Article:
Perceptions of Preference Signaling in Orthopaedic Surgery: A Survey of Applicants and Program Directors

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To improve transparency between candidates and training programs, a preference signaling program (PSP) was implemented before the 2022 to 2023 orthopaedic surgery match. The PSP allows applicants to ‘signal’ up to 30 programs, informing the program of the applicant's particular interest in interviewing for their available position(s). This study reports the perspectives of orthopaedic surgery residency applicants and program directors (PDs) on the effects of preference signaling on the orthopaedic match.


Electronic surveys were distributed to PDs and applicants.


Almost all programs participated in the PSP (90%), and most of the applicants (97.6%) used 25 to 30 of their allotted preference signals. Most of the applicants (67.2%) thought that their likelihood of obtaining an interview was improved at ‘signaled’ programs but decreased at programs without a ‘signal’ designation (85.3%). Both applicants and PDs considered preference signaling to be one of the three most important factors for interview selection, along with Step 2 CK score and letters of recommendation. The applicants did not think that their likelihood of matching would improve with fewer allotted signaling tokens (35.2%), and 55.2% of PDs believed 21 to 30 tokens were optimal.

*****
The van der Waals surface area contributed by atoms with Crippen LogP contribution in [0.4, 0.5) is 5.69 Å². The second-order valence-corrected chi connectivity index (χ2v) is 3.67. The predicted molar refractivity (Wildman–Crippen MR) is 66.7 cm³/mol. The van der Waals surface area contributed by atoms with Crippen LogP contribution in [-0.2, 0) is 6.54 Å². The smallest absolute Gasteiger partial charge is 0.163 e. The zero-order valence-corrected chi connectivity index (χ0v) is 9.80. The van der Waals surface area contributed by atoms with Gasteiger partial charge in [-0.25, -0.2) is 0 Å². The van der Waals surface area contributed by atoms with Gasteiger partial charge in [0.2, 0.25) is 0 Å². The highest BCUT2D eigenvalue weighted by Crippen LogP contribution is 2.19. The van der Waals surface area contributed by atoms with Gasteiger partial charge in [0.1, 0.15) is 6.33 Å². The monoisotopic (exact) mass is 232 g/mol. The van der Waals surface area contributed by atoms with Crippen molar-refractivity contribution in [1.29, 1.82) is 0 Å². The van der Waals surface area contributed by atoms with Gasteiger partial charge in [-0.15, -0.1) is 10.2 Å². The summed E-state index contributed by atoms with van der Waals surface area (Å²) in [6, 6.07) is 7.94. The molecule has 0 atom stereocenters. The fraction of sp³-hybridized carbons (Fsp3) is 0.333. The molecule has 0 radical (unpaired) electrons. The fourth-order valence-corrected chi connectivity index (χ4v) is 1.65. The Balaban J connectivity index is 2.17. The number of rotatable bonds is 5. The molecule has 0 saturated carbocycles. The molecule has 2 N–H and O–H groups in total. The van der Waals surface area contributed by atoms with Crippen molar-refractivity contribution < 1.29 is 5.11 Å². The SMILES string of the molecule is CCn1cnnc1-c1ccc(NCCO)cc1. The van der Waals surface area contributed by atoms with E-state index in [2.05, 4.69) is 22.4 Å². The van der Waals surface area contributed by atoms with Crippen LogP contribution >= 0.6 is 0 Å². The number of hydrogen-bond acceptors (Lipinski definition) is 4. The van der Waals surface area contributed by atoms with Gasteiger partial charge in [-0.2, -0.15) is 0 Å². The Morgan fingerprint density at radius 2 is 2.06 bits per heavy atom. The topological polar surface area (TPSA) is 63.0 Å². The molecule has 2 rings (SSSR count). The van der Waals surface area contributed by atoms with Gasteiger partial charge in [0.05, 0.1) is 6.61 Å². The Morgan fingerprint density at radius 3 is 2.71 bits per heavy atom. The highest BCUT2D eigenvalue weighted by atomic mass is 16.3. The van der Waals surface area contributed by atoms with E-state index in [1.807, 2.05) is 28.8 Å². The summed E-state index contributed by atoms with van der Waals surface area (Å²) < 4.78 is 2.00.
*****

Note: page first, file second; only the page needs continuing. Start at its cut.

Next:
Preference signaling is highly regarded by applicants and PDs. Signaling a program will likely improve an applicant's chance to interview. The optimal number of signaling tokens remains unknown, although both groups favored a larger allotment of tokens than has been seen in other specialties. Universal guidelines and recommendations for applicants and PDs would improve the utility of preference signaling.



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